FINSTERAU, Ger.—Canada’s Para-Nordic Team skied into the historic books after winning a bronze medal for the first time ever at the World Championships in Finsterau, Germany on Wednesday.
Led by the legendary Brian McKeever (Canmore, Alta.) and his guide Graham Nishikawa (Whitehorse), the high-powered Canadian squad also included Emily Young (Vancouver) and Mark Arendz (Hartsville, P.E.I.).
The Canadian contingent combined to post a time of 24:53.4 in the unique relay format that is open to a combination of men or women teams. Each athlete skis at least one 2.5 kilometre leg. Athletes are given per centatges based on their disability classification.
“It is pretty awesome to have such a great result today with the boys, and finally snag my first World Championship medal,” said Young, who was making just her third ever relay start while competing in just her second World Championships. “The race was a rough one. The weather is getting warmer, and the snow softer, which is making it more tiring for sure.”
Young, a former wrestler who suffered an injury to her right arm during a training camp in 2009, was the lone woman out of the top-four teams to compete.
“Being one of the only girls out there, it was tough to ski against the men’s field but I gave my best effort, and that was all I could do. I just had to remember to ski my race, and know that I would likely fall behind a bit. I skied the fastest so far on this course,” said Young. “It was a very exciting race and I am very proud of the team.”
France captured the gold medal with a time of 23:55.9. Norway was second at 24:19.7.
Brian McKeever and his guide, Graham Nishikawa, made their first appearance at the Para-Nordic World Ski Championships. The high-powered duo skied the opening leg where they handed off to Young in first place. Young tagged Mark Arendz in seventh place. Arendz, who already has already won gold and silver in the biathlon events this week, climbed the Canadians into fourth place before opening the door for McKeever and Nishikawa to make the final charge for the bronze medal.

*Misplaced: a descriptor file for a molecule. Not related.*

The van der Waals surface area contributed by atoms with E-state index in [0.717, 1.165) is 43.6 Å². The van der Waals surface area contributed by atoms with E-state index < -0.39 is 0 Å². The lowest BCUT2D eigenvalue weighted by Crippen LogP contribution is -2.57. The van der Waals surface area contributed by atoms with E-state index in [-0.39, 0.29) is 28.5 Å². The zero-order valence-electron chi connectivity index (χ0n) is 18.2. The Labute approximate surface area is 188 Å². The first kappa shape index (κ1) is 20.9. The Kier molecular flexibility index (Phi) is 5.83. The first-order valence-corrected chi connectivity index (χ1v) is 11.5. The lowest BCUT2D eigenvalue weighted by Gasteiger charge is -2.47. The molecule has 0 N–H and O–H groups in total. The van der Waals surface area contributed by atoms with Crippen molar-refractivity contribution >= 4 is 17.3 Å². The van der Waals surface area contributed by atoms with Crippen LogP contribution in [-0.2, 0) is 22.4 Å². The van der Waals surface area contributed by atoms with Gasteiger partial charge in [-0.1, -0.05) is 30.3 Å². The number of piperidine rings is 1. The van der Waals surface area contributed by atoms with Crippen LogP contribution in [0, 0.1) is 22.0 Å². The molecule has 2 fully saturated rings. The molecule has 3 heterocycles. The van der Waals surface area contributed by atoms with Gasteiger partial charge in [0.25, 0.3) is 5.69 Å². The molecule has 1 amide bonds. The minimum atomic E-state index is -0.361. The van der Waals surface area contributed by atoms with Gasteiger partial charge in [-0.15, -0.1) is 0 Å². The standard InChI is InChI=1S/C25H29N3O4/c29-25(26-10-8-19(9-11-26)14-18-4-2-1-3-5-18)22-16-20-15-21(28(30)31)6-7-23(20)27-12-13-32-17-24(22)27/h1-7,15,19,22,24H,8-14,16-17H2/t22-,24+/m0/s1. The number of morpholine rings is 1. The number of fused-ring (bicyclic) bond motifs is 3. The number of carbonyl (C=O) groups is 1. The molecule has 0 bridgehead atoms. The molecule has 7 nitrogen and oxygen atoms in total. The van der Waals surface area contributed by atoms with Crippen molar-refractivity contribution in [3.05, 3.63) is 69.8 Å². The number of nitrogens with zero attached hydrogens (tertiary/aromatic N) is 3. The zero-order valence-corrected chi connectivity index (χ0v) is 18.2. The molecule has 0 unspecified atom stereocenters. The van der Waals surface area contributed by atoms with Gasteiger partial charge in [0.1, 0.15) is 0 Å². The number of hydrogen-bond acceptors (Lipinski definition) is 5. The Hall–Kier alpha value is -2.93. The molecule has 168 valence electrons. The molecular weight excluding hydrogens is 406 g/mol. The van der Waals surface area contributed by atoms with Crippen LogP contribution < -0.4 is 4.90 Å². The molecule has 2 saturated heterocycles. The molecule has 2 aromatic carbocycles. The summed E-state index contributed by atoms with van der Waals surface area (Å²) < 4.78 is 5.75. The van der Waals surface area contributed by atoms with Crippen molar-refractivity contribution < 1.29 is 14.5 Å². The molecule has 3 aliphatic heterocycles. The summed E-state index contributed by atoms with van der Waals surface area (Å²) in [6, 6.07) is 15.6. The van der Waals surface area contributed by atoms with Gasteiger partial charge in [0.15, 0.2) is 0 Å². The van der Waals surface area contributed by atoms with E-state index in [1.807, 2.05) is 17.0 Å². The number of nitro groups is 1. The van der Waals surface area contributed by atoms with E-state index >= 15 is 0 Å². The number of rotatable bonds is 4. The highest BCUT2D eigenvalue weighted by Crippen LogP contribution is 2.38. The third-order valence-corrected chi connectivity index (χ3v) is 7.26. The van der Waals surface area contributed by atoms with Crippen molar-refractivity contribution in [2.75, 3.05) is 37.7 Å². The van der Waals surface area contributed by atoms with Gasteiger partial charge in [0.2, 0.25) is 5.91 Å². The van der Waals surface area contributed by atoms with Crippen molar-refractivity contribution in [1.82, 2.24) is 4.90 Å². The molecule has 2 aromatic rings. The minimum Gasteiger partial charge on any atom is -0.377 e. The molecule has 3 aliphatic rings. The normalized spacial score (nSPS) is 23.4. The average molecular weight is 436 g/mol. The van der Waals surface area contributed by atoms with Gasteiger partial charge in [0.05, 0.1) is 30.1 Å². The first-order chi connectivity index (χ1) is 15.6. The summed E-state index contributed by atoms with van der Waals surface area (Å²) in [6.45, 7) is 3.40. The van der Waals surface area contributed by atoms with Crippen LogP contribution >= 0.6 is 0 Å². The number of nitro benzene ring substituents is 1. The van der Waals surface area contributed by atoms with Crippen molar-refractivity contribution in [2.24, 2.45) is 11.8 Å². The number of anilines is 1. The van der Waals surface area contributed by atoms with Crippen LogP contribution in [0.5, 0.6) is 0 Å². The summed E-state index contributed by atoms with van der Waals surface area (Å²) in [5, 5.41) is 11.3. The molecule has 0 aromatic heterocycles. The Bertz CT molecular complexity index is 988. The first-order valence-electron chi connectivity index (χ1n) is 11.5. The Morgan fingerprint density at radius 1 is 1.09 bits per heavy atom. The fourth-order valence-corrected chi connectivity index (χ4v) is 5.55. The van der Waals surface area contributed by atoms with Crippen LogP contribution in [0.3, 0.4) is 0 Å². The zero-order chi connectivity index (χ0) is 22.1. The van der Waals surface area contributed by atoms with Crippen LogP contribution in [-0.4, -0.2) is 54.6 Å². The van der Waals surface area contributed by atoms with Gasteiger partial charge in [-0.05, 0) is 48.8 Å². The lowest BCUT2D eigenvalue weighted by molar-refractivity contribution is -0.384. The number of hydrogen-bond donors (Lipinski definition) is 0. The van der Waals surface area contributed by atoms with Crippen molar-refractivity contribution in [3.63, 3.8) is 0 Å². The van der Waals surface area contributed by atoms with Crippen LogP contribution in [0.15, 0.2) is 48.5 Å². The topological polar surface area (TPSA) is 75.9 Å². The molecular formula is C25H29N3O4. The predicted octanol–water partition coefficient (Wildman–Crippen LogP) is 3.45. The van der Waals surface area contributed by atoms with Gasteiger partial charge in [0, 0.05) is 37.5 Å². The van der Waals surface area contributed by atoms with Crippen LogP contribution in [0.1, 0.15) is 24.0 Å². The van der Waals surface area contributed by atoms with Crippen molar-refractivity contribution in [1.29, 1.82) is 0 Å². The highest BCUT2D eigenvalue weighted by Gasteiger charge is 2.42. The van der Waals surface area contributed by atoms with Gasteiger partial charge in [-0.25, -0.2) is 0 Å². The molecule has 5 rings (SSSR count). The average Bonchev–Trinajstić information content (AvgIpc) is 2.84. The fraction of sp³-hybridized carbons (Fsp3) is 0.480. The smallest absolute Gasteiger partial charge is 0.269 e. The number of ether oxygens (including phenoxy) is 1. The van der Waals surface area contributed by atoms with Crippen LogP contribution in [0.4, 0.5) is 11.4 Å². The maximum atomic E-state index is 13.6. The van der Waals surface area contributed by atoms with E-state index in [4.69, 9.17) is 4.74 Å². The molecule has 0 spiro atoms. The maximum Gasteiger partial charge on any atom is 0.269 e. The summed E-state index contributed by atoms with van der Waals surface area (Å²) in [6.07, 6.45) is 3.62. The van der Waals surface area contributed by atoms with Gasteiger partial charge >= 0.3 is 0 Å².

“The boys did such a great job to close the gap and grab the bronze,” said Young. “This was a deep field. The conditions were so tough, and without our wax techs we wouldn’t have got around the course as fast as we did. We had some of the best skis out there once again today.”
Canada’s previous best Para-Nordic relay finish at a major event came at the 2014 Paralympics when they were fourth in Sochi.
CCC is the governing body of cross-country skiing in Canada, which is the nation’s optimal winter sport and recreational activity with more than one million Canadians participating annually. Its 60,000 members include athletes, coaches, officials and skiers of all ages and abilities, including those on Canada’s National Ski Teams and Para-Nordic Ski Teams. With the support of its valued corporate partners – Haywood Securities Inc., AltaGas, Mackenzie Investments, Swix and Lanctôt Sports– along with the Government of Canada, Canadian Olympic Committee, Canadian Paralympic Committee, Own the Podium and B2Ten, CCC develops Olympic, Paralympic and world champions. For more information on CCC, please visit us at www.cccski.com.